April 3rd, 2014 by John Kim
In preparation of today’s in-store release of the Supreme Foamposites, hordes of sneakerheads and brand loyalists gathered at the store locations in New York and Los Angeles with hopes of acquiring a pair in person. The mayhem at the NYC location forced the NYPD the cancel the in-store release in New York due to safety concerns, and the thousands that showed up were forced to go home and wait for the online release. The events that unfolded are a reminder that Nike’s efforts to keep these types of releases strictly digital have produced positive results, especially with the higher frequency of high profile items. However not everything can be done through an RSVP or Twitter Link Only system, and there was a time when chaos on release dates was to be expected.
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May 15th, 2012 by John Kim
NIKE AIR MAX 1 WEEK
Continuing on from yesterday’s profile of 2002′s Atmos x Nike Air Max 1 ‘Safari’ in our Classics Revisited section is another collaboration banger of the 2000′s – the Nike Air Max 1 ‘Amsterdam’ designed by Dutch artist Parra. For those who are newer to the game, Parra’s name might ring a bell thanks to 2010′s three-way partnership of Parra, Patta, and Nike with the famed ‘Parra x Patta x Air Max 1‘, but Parra’s first project with the shoe was this 2005 Tier Zero (back when TZ meant something) release from the Capitol Series, which is considered to be one of the most-coveted Air Max 1s of all-time. Want a deadstock pair? You’re gonna need to shell out at least a grand (that’s bottom dollar we’re talking), but believe it or not, some of Amsterdams actually hit the notorious outlet down in Florida as B-Grades (some lucky bubs managed to get these for a mere $30). Along with the sick color combination of burgundy, pink, and turquoise blue was the ‘Amsterdam’ logos on the heel and tongue giving the shoe a rich territorial theme, but these released in Paris, London, and Berlin as well as the home city of Amsterdam.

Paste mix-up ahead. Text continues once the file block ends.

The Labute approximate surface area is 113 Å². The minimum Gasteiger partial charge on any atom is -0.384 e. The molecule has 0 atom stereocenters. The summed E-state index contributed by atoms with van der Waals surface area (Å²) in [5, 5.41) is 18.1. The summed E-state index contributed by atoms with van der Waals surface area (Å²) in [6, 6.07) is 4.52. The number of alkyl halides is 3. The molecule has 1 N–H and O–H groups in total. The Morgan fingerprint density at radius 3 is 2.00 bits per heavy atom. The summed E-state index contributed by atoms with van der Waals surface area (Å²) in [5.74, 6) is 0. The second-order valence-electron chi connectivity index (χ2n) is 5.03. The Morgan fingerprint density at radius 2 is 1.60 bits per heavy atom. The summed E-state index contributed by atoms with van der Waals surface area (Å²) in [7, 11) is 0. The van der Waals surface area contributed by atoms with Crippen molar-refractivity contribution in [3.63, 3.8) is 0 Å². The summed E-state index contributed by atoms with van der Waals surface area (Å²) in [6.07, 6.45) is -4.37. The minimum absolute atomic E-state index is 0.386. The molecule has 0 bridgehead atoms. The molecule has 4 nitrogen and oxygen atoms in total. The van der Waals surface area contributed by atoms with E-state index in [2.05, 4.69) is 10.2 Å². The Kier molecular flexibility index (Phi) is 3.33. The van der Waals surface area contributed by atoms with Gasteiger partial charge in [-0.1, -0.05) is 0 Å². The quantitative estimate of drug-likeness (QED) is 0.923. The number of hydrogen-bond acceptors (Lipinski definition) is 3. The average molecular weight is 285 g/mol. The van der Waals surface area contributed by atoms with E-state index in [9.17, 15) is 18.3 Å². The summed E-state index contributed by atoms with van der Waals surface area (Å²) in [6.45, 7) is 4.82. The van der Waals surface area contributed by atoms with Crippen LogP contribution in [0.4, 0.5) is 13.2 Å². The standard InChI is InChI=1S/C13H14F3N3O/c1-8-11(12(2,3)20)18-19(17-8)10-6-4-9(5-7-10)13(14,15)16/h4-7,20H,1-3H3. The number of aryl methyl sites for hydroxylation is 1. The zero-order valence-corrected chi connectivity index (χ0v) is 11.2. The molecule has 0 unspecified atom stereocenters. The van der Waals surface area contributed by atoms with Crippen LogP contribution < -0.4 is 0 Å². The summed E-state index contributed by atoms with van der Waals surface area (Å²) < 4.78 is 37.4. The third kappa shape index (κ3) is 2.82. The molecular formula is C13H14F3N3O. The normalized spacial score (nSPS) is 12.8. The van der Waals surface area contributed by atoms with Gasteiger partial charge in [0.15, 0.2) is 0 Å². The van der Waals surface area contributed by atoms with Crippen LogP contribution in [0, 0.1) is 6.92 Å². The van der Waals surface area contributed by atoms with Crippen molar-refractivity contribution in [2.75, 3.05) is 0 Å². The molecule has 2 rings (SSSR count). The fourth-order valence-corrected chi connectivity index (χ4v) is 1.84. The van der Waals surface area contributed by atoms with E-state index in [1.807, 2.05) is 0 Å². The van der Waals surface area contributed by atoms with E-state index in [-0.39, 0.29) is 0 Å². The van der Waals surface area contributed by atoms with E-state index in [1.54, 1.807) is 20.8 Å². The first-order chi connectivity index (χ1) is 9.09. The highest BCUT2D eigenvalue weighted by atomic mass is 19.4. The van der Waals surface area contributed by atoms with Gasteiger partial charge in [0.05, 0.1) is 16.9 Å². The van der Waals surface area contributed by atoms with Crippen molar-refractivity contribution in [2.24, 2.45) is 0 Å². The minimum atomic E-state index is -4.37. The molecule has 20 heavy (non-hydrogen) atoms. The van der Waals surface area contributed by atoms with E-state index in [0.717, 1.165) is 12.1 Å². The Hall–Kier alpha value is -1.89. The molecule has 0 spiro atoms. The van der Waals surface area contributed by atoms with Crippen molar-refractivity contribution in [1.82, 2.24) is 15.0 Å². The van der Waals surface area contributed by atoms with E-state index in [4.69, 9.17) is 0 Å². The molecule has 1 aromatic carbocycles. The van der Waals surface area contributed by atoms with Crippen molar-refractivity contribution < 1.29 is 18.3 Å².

The overall production numbers of the Air Max AMS isn’t quite clear as they were not individually numbered (possibly around 200-250 pairs), but it’s been noted that these were not produced above a size 11.5. Alongside this limited release of the Air Max AMS was a Friends-and-Family version that featured Parra’s trademark script logo stitched on the outer toe (just 24 pairs), and curiously enough, plus-11.5 sizes exist only in the Parra embroidered versions, with just two size 13s said to be in ‘circulation’. A sample version in orange/blue, inspired by plastic bags of a supermarket in Amsterdam called Albert Heijn, was also created; contrary to public belief, the sample version never officially released and was rejected by Nike in favor of the version we see today. Some final words on Parra: he’s a self-taught Dutch illustrator who has done work for Nike as well as skate brands Etnies and Zoo York in his earlier years and has done collaborations with Converse, Vans, and much more – all while maintaining his own clothing label Rockwell. A gallery of this Air Max 1 classic is just ahead, so let us know if you own one of the rare pairs and check back with us tomorrow for another great feature on an Air Max 1 icon!
Parra x Nike Air Max 1 ‘Amsterdam’
Brownstone/Blue Reef-Dark Oak
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February 24th, 2012 by Brendan Dunne
Usually if someone says you’re sneakers are trash it’s no laughing matter, but in this specific instance it’s actually a badge of honor. The pair of Nike SB Blazer Mids shown here are a sample leftover from Nike’s ‘Talk Trash’ project, an environmentally minded effort that consisted of footwear made from leftover factory scraps. We’ve seen this premium leather pair once before, but what wasn’t apparent back then was the collabo with Dutch artist Parra as indicated by his signature graphics on the insole print. Stay with us after the jump for some up close shots, and to get your hands on this scrapped Nike SB release, hit up the auction from ohthisboy on eBay.
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